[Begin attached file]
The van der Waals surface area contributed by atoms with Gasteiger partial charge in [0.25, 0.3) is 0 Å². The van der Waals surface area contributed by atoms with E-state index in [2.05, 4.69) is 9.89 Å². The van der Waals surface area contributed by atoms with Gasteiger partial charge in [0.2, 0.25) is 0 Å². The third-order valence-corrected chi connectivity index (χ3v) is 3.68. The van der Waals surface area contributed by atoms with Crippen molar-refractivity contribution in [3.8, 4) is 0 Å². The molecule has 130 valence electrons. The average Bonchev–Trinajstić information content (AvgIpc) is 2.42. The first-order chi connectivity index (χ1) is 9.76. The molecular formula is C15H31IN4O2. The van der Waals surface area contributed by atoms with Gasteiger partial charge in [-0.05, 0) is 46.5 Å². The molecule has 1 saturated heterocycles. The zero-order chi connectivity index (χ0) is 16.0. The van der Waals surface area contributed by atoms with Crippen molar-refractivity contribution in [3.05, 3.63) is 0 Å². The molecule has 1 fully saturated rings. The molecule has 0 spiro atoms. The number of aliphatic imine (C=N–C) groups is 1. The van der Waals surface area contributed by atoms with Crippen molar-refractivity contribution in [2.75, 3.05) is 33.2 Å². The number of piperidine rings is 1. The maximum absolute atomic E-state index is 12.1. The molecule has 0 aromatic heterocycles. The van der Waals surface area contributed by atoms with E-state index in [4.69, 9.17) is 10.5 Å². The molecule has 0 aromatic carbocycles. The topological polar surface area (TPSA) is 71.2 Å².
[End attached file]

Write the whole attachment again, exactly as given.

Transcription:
The van der Waals surface area contributed by atoms with Gasteiger partial charge in [0.25, 0.3) is 0 Å². The van der Waals surface area contributed by atoms with E-state index in [2.05, 4.69) is 9.89 Å². The van der Waals surface area contributed by atoms with Gasteiger partial charge in [0.2, 0.25) is 0 Å². The third-order valence-corrected chi connectivity index (χ3v) is 3.68. The van der Waals surface area contributed by atoms with Crippen molar-refractivity contribution in [3.8, 4) is 0 Å². The molecule has 130 valence electrons. The average Bonchev–Trinajstić information content (AvgIpc) is 2.42. The first-order chi connectivity index (χ1) is 9.76. The molecular formula is C15H31IN4O2. The van der Waals surface area contributed by atoms with Gasteiger partial charge in [-0.05, 0) is 46.5 Å². The molecule has 1 saturated heterocycles. The zero-order chi connectivity index (χ0) is 16.0. The van der Waals surface area contributed by atoms with Crippen molar-refractivity contribution in [3.05, 3.63) is 0 Å². The molecule has 1 fully saturated rings. The molecule has 0 spiro atoms. The number of aliphatic imine (C=N–C) groups is 1. The van der Waals surface area contributed by atoms with Crippen molar-refractivity contribution in [2.75, 3.05) is 33.2 Å². The number of piperidine rings is 1. The maximum absolute atomic E-state index is 12.1. The molecule has 0 aromatic heterocycles. The van der Waals surface area contributed by atoms with E-state index in [4.69, 9.17) is 10.5 Å². The molecule has 0 aromatic carbocycles. The topological polar surface area (TPSA) is 71.2 Å².